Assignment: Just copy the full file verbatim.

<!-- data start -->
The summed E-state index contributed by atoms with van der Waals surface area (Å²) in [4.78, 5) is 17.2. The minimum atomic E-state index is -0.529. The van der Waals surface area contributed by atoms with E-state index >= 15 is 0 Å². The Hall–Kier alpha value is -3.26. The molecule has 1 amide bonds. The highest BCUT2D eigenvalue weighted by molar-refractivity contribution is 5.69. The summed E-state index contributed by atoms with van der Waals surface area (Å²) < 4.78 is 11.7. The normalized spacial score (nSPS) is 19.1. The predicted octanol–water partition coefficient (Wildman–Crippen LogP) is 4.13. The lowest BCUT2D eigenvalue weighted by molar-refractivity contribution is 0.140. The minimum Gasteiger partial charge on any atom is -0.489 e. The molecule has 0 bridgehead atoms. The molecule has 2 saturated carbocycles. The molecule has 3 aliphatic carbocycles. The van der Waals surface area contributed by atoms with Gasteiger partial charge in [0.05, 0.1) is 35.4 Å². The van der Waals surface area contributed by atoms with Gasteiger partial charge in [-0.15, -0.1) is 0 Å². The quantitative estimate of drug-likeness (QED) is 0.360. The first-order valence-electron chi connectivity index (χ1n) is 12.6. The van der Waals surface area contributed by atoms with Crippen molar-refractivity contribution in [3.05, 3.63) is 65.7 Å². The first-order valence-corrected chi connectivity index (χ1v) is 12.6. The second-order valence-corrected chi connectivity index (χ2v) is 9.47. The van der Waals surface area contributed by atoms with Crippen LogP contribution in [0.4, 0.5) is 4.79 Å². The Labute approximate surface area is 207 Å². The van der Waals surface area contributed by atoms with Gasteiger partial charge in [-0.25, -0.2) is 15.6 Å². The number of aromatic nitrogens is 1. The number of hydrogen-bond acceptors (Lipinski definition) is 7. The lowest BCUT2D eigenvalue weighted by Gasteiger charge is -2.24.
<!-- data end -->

The summed E-state index contributed by atoms with van der Waals surface area (Å²) in [4.78, 5) is 17.2. The minimum atomic E-state index is -0.529. The van der Waals surface area contributed by atoms with E-state index >= 15 is 0 Å². The Hall–Kier alpha value is -3.26. The molecule has 1 amide bonds. The highest BCUT2D eigenvalue weighted by molar-refractivity contribution is 5.69. The summed E-state index contributed by atoms with van der Waals surface area (Å²) < 4.78 is 11.7. The normalized spacial score (nSPS) is 19.1. The predicted octanol–water partition coefficient (Wildman–Crippen LogP) is 4.13. The lowest BCUT2D eigenvalue weighted by molar-refractivity contribution is 0.140. The minimum Gasteiger partial charge on any atom is -0.489 e. The molecule has 0 bridgehead atoms. The molecule has 2 saturated carbocycles. The molecule has 3 aliphatic carbocycles. The van der Waals surface area contributed by atoms with Gasteiger partial charge in [0.05, 0.1) is 35.4 Å². The van der Waals surface area contributed by atoms with Gasteiger partial charge in [-0.15, -0.1) is 0 Å². The quantitative estimate of drug-likeness (QED) is 0.360. The first-order valence-electron chi connectivity index (χ1n) is 12.6. The van der Waals surface area contributed by atoms with Crippen molar-refractivity contribution in [3.05, 3.63) is 65.7 Å². The first-order valence-corrected chi connectivity index (χ1v) is 12.6. The second-order valence-corrected chi connectivity index (χ2v) is 9.47. The van der Waals surface area contributed by atoms with Crippen LogP contribution in [0.4, 0.5) is 4.79 Å². The Labute approximate surface area is 207 Å². The van der Waals surface area contributed by atoms with Gasteiger partial charge in [-0.25, -0.2) is 15.6 Å². The number of aromatic nitrogens is 1. The number of hydrogen-bond acceptors (Lipinski definition) is 7. The lowest BCUT2D eigenvalue weighted by Gasteiger charge is -2.24.